NEW laws should help curb the rapid spread of non-native invasive plants and animals around Ireland – something that is causing growing anxiety among people responsible for protecting waterways, nature and the environment in general.
Recently, creeping water primrose was identified in a garden pond, near Sneem, Co Kerry, and prompt action is being taken to eradicate it. A native of South America and some US states, this is the first time it has been reported here.
Water primrose is a water-based herb with deep roots and tough stems. It forms dense, tangled mats strong enough to impede the passage of boats and its presence also prevents angling, swimming and other water-based activities.
Ominously, Dr Joe Caffrey, senior research scientist with the Central Fisheries Board (CFB), warned: “If this invasive species were to spread throughout Ireland, the economic and ecological cost to the country would be too great to quantify.”
It had been a cause of concern for some time that many of these non-native invasive species can be purchased from retail outlets, pointed out Dr Caffrey who also welcomed legislation, shortly to be enacted, to make it illegal to import or sell such species.
The number of non-native freshwater species recorded in Irish watercourses increased significantly in the 20th century and the trend is continuing. However, not all non-native species are invasive and current problems are caused by only a small percentage.
Oonce they take root, though, it’s very difficult to get them out. Indeed, it could be said the only way to control them is not to allow them in the first place.
Some of these species are better known than others. We have had the zebra mussel for many years, while we also have the American grey squirrel and the Chinese mitten crab. The more obvious, though, are plants which are easily observed in water.
Invasive species represent one of the greatest threats to the natural world, second only to that caused by direct habitat destruction. They do this by out-competing our less robust native species, by preying on native species or by altering the natural habitat.
The effects are only too obvious, including restrictions on boating, angling, swimming and other water-based leisure pursuits. Plants can also impact on industry by clogging engines, turbines and water intake pipes with significant costs to the economy.
Lough Lein, often described as Killarney’s most valuable tourism asset, has been affected by such plants. So has Lough Corrib, in Co Galway, Ireland’s second largest lake and a wild brown trout fishery that attracts anglers from many parts of the world.
Curly-leaved waterweed was first noticed in Lough Corrib in 2005. Investigations failed to trace the source, but the seed material is suspected of having come from an ornamental garden pond. A task force of representatives from various government agencies was set up and a detailed case study carried out.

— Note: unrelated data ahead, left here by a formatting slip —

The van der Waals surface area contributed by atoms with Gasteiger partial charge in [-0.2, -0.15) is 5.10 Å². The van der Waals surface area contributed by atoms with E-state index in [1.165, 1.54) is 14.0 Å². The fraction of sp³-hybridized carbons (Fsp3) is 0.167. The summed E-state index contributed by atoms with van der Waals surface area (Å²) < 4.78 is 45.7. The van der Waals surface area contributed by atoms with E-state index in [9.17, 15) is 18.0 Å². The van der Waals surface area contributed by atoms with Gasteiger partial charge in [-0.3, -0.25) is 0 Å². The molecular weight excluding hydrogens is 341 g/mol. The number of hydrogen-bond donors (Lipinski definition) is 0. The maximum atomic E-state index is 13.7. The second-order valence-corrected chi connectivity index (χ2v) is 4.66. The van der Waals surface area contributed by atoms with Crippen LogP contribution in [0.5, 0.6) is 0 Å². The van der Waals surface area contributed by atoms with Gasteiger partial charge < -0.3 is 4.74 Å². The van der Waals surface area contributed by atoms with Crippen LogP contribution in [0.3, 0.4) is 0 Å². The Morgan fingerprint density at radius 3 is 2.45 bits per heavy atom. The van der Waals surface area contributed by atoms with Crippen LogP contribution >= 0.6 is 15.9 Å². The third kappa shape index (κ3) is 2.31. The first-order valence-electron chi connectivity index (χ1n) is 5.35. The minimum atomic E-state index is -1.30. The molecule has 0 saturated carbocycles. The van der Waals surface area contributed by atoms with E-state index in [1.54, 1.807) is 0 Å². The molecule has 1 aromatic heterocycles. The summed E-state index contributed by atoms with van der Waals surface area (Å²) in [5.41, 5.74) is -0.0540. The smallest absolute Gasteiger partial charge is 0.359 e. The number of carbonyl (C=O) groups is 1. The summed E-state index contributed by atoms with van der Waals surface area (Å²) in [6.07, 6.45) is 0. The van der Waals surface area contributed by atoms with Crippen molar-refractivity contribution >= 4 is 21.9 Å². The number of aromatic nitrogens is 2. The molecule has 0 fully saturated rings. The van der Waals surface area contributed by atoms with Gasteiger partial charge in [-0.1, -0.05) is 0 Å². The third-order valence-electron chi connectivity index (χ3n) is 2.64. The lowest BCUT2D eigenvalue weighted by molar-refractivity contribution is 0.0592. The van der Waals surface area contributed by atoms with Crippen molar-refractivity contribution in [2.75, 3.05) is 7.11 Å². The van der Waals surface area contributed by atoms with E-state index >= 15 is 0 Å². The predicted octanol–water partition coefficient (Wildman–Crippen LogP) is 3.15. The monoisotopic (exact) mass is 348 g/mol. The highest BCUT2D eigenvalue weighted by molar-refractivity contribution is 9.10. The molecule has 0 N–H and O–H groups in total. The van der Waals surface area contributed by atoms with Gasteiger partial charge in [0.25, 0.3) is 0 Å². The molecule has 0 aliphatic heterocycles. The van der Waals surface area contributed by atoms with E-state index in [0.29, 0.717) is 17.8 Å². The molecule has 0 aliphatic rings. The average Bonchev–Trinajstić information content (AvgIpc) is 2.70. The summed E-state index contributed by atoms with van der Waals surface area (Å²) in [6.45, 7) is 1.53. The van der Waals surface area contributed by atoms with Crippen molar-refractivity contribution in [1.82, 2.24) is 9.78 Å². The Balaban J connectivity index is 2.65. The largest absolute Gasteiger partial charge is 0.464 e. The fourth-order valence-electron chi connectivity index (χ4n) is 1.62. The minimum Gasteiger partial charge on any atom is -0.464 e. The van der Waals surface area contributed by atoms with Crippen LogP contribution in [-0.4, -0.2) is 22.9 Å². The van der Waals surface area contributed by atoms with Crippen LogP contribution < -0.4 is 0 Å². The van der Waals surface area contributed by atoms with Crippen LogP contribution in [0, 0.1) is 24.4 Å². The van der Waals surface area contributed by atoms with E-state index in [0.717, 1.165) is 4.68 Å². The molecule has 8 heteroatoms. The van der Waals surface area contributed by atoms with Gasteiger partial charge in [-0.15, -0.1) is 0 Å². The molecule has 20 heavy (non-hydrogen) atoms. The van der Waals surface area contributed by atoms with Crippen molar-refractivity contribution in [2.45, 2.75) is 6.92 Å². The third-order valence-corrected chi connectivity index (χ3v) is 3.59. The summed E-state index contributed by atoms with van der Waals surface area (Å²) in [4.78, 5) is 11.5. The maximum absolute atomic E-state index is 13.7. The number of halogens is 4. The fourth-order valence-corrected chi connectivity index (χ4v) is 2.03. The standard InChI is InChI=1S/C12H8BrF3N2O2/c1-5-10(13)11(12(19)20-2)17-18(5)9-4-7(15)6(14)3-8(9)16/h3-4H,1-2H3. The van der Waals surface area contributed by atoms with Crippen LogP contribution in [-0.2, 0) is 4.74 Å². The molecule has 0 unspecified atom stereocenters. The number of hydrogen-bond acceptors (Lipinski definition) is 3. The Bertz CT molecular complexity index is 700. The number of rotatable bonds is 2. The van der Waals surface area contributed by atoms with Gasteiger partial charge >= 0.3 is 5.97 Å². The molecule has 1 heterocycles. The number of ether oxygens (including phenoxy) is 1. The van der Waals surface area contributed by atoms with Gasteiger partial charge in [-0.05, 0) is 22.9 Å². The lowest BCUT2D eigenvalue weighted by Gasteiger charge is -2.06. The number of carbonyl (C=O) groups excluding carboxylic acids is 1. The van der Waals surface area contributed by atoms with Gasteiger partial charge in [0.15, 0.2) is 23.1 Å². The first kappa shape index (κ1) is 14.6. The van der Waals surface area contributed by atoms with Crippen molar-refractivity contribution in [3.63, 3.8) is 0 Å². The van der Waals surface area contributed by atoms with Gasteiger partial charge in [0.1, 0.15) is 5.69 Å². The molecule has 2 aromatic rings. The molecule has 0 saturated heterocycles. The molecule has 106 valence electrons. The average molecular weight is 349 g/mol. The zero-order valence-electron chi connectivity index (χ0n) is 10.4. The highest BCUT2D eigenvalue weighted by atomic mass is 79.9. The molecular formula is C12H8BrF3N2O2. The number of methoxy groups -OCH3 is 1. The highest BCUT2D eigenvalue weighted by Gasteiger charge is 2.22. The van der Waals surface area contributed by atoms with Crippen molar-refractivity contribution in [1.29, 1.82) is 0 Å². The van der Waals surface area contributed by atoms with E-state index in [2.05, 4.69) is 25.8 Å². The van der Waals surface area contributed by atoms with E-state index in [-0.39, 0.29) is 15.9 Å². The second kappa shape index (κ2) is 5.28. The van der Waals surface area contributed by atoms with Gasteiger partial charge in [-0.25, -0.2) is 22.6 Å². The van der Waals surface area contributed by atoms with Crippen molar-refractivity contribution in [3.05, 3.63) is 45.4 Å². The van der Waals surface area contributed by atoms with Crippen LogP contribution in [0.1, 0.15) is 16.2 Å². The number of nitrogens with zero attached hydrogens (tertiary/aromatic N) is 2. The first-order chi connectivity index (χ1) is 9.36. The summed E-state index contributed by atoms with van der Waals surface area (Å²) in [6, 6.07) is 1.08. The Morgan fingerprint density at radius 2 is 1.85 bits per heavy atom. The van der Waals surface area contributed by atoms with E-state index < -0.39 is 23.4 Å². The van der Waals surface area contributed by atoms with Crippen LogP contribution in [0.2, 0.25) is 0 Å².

A native of southern Africa, the weed was seen as a serious threat to Lough Corrib, a lake of major conservation importance under the EU Habitats Directive. The lake is one of the top five sites in the country for wintering waterfowl and a vital source of food for these birds.
The weed creates a thick, green canopy through which virtually no light can penetrate. It spreads quickly across the water and creates the sort of conditions that do not suit brown trout and are much more preferred by coarse fish, such as perch and pike. The newly-hatched fry of such fish can be protected by the vegetation and pike can avail of the cover provided by dense vegetation to stalk prey.
Various trials have been carried out into ways of controlling the spread of the plant in Lough Corrib and even removing it altogether. A weed-cutting boat has been getting good results, removing over 95% of the weed in some cases.
According to Dr Joe Caffrey, new control methods will continue to be trialed and, if adequate funding is provided, he believes they will be able to bring the weed under control and eradicate it from large areas of the lake.
Meanwhile, the South Western Regional Fisheries Board, which covers much of the Cork/Kerry region, is notifying garden centre owners, gardeners and people in regular contact with ponds and waterways about the threats of such species and how they should be dealt with.
The board is also renewing its requests to anglers, boat owners and other water users to be vigilant and not to transport invasive species from infested waters to unaffected waters.
Other well-known invasive plants include New Zealand pigmyweed, Himalayan balsam, giant hogweed, water fern, Nuttall’s pondweed, Japanese knotweed, parrot’s feather and fringed water lily.
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